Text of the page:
The Native Americans, whose wisdom Thoreau admired, regarded the Earth itself as a sacred source of energy. To stretch out on it brought repose, to sit on the ground ensured greater wisdom in councils, to walk in contact with its gravity gave strength and endurance. The Earth was an inexhaustible well of strength: because it was the original Mother, the feeder, but also because it enclosed in its bosom all the dead ancestors. It was the element in which transmission took place. Thus, instead of stretching their hands skyward to implore the mercy of celestial divinities, American Indians preferred to walk barefoot on the Earth: The Lakota was a true Naturist – a lover of Nature. He loved the earth and all things of the earth, the attachment growing with age. The old people came literally to love the soil and they sat or reclined on the ground with a feeling of being close to a mothering power. It was good for the skin to touch the earth and the old people liked to remove their moccasins and walk with bare feet on the sacred earth. Their tipis were built upon the earth and their altars were made of earth. The birds that flew in the air came to rest on the earth and it was the final abiding place of all things that lived and grew. The soil was soothing, strengthening, cleansing and healing. That is why the old Indian still sits upon the earth instead of propping himself up and away from its life-giving forces. For him, to sit or lie upon the ground is to be able to think more deeply and to feel more keenly; he can see more clearly into the mysteries of life and come closer in kinship to other lives about him. Walking, by virtue of having the earth’s support, feeling its gravity, resting on it with every step, is very like a continuous breathing in of energy. But the earth’s force is not transmitted only in the manner of a radiation climbing through the legs. It is also through the coincidence of circulations: walking is movement, the heart beats more strongly, with a more ample beat, the blood circulates faster and more powerfully than when the body is at rest. And the earth’s rhythms draw that along, they echo and respond to each other. A last source of energy, after the heart and the Earth, is landscapes. They summon the walker and make him at home: the hills, the colours, the trees all confirm it. The charm of a twisting path among hills, the beauty of vine fields in autumn, like purple and gold scarves, the silvery glitter of olive leaves against a defining summer sky, the immensity of perfectly sliced glaciers … all these things support, transport and nourish us.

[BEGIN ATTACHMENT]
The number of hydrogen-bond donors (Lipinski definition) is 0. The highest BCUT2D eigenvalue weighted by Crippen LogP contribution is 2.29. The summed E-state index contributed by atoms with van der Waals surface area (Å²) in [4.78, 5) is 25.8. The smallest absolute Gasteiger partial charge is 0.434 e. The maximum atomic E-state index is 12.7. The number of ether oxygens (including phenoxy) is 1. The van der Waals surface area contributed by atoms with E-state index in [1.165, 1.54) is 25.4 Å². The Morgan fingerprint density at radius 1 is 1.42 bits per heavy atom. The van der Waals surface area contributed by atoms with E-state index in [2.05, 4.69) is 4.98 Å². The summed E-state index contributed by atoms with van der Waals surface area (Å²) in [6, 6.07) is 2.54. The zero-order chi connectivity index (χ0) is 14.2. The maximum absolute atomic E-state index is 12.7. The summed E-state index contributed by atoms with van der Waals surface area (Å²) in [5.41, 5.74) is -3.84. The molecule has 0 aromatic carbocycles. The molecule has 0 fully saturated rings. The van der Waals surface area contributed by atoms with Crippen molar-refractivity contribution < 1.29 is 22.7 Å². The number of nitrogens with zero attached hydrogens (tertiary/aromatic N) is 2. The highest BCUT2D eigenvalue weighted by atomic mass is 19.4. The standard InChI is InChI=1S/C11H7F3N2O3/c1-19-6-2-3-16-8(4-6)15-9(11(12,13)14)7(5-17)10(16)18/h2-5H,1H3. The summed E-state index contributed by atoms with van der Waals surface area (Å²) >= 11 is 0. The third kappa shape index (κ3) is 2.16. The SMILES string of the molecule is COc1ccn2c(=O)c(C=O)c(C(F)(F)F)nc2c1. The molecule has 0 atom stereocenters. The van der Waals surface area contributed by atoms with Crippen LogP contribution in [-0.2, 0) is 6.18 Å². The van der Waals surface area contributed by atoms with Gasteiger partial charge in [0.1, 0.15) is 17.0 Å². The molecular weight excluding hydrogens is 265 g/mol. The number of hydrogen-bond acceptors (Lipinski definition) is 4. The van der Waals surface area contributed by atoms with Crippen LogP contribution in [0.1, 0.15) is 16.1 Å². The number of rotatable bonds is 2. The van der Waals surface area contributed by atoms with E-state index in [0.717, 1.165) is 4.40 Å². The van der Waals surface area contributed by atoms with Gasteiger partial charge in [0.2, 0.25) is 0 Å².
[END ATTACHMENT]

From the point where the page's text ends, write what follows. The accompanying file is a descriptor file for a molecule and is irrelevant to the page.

None of your knowledge, your reading, your connections will be of any use here: two legs suffice, and big eyes to see with. Walk alone, across mountains or through forests. You are nobody to the hills or the thick boughs heavy with greenery. You are no longer a role, or a status, not even an individual, but a body, a body that feels sharp stones on the paths, the caress of long grass and the freshness of the wind. When you walk, the world has neither present nor future: nothing but the cycle of mornings and evenings. Always the same thing to do all day: walk. But the walker who marvels while walking (the blue of the rocks in a July evening light, the silvery green of olive leaves at noon, the violet morning hills) has no past, no plans, no experience. He has within him the eternal child. While walking I am but a simple gaze.
Days of slow walking are very long: they make you live longer, because you have allowed every hour, every minute, every second to breathe, to deepen, instead of filling them up by straining the joints…
Slowness means cleaving perfectly to time, so closely that the seconds fall one by one, drop by drop like the steady dripping of a tap on stone. This stretching of time deepens space. It is one of the secrets of walking: a slow approach to landscapes that gradually renders them familiar. Like the regular encounters that deepen friendship.